Angelotti Chiropractic, Mooney and Shamsbod Chiropractic, Christina-Arana and Associates, Joyce Altman Interpreters, Scandoc Imaging and Buena Vista Medical Services filed a lawsuit last July in the United States District Court contesting the constitutionality of certain provisions of SB 863, and seeking to avoid payment of millions of dollars in lien activation fees before the end of 2013. They may be the only beneficiaries of the injunction, or the injunction may apply to lien claimants who are not a party.

The tentative ruling seemed to agree with the arguments that the retroactive lien filing fee violated the equal protection clause of the US Constitution since it discriminated against one class of smaller lien claimants and in favor of large lien claimants who are exempt from the fee. To state a claim under 42 U.S.C. § 1983 for a violation of the Equal Protection Clause of the Fourteenth Amendment a plaintiff must show that the defendants acted with an intent or purpose to discriminate ’against the plaintiff based upon membership in a protected class. Where the group excluded or discriminated against does not constitute a suspect class a plaintiff may still state a claim, but for equal protection purposes, a governmental policy that purposefully treats groups differently need only be ’rationally related to legitimate legislative goals’ to pass constitutional muster. As with suspect classes, differential treatment impinging on a fundamental right will “draw strict scrutiny” attention under the Equal Protection Clause.

The retroactive $100 lien activation fee at issue in this case specifically does not apply to any lien filed by a health care service plan licensed pursuant to [Cal. Health and Safety Code § 1349], a group disability insurer under a policy issued in this state pursuant to the provisions of [Cal. Ins. Code § 10270.5], a self-insured employee welfare benefit plan, as defined in [Cal. Ins. Code § 10121], that is issued in this state, a Taft-Hartley health and welfare fund, or a publicly funded program providing medical benefits on a nonindustrial basis.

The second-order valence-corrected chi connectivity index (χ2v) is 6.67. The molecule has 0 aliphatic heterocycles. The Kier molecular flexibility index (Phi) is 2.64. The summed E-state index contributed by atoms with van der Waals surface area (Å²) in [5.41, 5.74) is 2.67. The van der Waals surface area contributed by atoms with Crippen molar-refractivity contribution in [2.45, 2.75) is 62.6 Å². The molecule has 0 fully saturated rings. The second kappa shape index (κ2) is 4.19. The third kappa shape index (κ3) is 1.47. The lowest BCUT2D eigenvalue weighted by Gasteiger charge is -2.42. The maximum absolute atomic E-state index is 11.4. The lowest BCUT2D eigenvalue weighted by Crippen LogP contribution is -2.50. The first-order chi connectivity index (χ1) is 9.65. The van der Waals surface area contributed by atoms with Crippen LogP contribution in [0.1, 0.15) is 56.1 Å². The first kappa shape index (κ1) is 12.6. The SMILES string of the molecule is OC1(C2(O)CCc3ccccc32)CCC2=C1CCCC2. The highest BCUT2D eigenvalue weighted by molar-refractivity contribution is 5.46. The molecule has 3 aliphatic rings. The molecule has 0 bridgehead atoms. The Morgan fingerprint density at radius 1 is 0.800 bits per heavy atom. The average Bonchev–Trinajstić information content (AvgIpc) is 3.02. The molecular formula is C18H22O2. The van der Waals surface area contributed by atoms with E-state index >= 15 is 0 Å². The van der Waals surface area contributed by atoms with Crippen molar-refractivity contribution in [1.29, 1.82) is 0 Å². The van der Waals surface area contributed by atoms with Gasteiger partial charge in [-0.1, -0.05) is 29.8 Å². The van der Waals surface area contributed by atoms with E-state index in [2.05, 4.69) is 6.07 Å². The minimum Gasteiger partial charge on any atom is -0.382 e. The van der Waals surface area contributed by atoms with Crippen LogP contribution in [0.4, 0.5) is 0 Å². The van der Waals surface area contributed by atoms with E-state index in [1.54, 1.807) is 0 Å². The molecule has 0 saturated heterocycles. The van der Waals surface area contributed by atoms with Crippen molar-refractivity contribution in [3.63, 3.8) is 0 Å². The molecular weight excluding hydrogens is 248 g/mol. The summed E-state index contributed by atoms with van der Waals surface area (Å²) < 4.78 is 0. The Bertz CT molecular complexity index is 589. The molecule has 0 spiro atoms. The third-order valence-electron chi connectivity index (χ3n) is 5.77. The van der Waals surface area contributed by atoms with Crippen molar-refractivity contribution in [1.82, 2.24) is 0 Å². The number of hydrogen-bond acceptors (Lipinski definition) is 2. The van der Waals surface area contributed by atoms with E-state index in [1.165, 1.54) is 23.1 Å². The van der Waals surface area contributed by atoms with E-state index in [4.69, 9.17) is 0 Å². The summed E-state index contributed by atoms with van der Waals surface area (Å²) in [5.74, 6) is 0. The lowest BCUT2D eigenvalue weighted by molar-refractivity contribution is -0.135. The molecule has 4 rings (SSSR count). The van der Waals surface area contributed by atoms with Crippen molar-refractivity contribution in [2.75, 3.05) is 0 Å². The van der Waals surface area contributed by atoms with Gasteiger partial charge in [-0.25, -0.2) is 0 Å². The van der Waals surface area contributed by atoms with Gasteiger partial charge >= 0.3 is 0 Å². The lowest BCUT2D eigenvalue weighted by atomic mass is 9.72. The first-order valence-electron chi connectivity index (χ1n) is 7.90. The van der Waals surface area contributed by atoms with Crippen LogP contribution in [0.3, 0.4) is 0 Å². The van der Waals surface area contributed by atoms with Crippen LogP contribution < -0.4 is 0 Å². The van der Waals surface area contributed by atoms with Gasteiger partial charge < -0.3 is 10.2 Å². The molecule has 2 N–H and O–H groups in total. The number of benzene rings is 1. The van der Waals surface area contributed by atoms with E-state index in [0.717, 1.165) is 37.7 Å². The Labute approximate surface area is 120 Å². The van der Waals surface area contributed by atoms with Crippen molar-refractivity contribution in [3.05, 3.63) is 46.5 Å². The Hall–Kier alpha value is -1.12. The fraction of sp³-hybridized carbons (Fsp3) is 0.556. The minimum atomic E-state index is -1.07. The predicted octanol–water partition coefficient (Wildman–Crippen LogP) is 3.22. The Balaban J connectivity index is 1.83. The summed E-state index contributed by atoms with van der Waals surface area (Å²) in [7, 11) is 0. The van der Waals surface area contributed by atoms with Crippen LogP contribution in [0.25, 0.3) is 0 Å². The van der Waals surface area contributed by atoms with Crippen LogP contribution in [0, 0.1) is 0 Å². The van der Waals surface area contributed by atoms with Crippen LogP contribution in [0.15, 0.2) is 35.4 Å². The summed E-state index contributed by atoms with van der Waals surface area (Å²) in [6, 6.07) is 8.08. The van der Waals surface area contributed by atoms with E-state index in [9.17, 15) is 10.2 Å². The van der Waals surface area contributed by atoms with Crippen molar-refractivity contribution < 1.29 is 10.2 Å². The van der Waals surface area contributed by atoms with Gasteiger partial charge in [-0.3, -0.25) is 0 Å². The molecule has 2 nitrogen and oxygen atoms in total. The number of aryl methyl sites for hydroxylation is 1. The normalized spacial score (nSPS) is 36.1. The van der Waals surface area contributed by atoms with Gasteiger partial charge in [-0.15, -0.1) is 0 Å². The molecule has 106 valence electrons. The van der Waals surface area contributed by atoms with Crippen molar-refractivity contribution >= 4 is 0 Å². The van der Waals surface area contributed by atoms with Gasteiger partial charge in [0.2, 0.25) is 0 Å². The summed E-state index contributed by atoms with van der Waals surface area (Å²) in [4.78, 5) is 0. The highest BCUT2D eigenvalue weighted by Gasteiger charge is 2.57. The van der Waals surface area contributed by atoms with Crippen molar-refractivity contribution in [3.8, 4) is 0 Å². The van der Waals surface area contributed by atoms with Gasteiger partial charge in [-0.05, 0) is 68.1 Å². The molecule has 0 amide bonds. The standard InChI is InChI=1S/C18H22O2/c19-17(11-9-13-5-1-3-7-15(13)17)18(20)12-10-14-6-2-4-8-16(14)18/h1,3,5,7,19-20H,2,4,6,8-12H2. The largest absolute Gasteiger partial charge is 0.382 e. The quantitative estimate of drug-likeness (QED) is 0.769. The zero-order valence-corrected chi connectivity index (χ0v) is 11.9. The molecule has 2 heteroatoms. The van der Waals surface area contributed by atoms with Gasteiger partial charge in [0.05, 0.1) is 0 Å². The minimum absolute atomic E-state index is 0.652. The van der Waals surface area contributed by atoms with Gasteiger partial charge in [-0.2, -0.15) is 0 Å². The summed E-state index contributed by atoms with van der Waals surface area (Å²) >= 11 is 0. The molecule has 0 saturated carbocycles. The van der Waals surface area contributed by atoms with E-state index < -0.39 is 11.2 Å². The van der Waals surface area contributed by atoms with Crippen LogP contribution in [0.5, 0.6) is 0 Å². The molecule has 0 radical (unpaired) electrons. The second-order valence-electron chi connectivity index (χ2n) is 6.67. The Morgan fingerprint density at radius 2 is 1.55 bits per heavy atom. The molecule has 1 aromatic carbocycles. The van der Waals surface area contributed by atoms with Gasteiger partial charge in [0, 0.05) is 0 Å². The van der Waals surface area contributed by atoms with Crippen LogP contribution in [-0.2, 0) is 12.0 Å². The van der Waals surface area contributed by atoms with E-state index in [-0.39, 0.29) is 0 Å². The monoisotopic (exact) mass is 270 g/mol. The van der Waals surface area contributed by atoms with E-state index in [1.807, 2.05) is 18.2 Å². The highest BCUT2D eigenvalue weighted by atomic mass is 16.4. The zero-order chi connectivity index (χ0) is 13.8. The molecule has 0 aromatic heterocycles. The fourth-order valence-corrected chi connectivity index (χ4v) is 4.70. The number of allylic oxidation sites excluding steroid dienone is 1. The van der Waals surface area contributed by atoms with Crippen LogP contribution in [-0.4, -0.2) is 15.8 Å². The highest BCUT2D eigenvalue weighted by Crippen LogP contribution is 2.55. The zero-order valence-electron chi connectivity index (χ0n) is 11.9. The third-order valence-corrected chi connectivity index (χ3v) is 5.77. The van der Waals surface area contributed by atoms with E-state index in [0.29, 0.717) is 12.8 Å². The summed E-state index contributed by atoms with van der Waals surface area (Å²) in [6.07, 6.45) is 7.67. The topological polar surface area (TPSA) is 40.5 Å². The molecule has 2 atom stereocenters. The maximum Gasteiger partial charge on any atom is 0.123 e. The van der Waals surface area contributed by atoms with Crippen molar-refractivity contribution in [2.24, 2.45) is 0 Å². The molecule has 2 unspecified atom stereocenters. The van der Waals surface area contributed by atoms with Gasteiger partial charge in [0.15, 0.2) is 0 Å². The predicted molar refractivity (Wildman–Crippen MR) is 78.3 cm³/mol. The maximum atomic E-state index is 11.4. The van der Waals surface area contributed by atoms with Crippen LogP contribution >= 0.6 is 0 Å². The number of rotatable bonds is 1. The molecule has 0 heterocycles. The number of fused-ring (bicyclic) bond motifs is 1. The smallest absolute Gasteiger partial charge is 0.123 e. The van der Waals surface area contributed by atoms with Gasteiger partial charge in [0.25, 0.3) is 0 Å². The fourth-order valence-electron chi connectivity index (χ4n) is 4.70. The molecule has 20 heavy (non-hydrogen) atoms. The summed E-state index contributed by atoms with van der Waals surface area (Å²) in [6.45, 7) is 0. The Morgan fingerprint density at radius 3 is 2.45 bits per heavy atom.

Under the “rational basis” review of the lien activation fee, the Equal Protection Clause is satisfied if: (1) ’there is a plausible policy reason for the classification,’ (2) ’the legislative facts on which the classification is apparently based rationally may have been considered to be true by the governmental decisionmaker,’ and (3) ’the relationship of the classification to its goal is not so attenuated as to render the distinction arbitrary or irrational.

On this issue, the tentative ruling said there “is no question that the legislature has a legitimate legislative goal in its implementation of fees to the extent those fees have a purpose of funding the workers’ compensation adjudicative system and/or deterring lien filings so as to not clog the system. The question is whether a retroactive fee like the activation fee herein involved, that is designed to clear the backlog currently in the system (as well as provide funding for the system) can, while accomplishing those purposes, also discriminate amongst lienholders. If it cannot, then the case for a rational relationship to that (or those) legitimate governmental interest(s) is severely weakened.”

Defendants contended that the exempted entities are not major contributors to the backlog. However the ruling noted that “if they are not major contributors to the backlog, and if one of the purposes behind the imposition of fees is to fund the system, why any lienholder whose liens are tied up in the ‘backlog’ would be exempted is somewhat curious, especially ones who would not be greatly impacted because they are not major contributors to the backlog. The backlog is the backlog, and if clearing it is your purpose, then you attempt to clear it. It. makes little sense to clear only part of it.”